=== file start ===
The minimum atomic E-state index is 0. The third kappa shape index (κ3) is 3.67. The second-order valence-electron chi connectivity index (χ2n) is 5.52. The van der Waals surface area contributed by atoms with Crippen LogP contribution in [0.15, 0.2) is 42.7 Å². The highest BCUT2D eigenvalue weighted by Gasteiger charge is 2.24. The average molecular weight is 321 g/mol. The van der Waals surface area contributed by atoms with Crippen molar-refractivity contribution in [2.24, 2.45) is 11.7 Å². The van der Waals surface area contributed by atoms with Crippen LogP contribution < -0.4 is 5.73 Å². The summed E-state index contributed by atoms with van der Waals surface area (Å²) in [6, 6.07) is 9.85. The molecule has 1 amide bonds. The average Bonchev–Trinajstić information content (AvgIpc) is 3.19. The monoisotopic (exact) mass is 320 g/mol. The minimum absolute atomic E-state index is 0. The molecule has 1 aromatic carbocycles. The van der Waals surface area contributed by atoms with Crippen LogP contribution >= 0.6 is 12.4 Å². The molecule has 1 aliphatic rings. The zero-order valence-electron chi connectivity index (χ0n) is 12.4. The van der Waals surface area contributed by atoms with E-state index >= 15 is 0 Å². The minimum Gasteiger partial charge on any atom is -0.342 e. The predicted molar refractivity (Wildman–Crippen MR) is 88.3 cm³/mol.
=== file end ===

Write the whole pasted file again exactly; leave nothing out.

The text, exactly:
The minimum atomic E-state index is 0. The third kappa shape index (κ3) is 3.67. The second-order valence-electron chi connectivity index (χ2n) is 5.52. The van der Waals surface area contributed by atoms with Crippen LogP contribution in [0.15, 0.2) is 42.7 Å². The highest BCUT2D eigenvalue weighted by Gasteiger charge is 2.24. The average molecular weight is 321 g/mol. The van der Waals surface area contributed by atoms with Crippen molar-refractivity contribution in [2.24, 2.45) is 11.7 Å². The van der Waals surface area contributed by atoms with Crippen LogP contribution < -0.4 is 5.73 Å². The summed E-state index contributed by atoms with van der Waals surface area (Å²) in [6, 6.07) is 9.85. The molecule has 1 amide bonds. The average Bonchev–Trinajstić information content (AvgIpc) is 3.19. The monoisotopic (exact) mass is 320 g/mol. The minimum absolute atomic E-state index is 0. The molecule has 1 aromatic carbocycles. The van der Waals surface area contributed by atoms with Crippen LogP contribution >= 0.6 is 12.4 Å². The molecule has 1 aliphatic rings. The zero-order valence-electron chi connectivity index (χ0n) is 12.4. The van der Waals surface area contributed by atoms with E-state index >= 15 is 0 Å². The minimum Gasteiger partial charge on any atom is -0.342 e. The predicted molar refractivity (Wildman–Crippen MR) is 88.3 cm³/mol.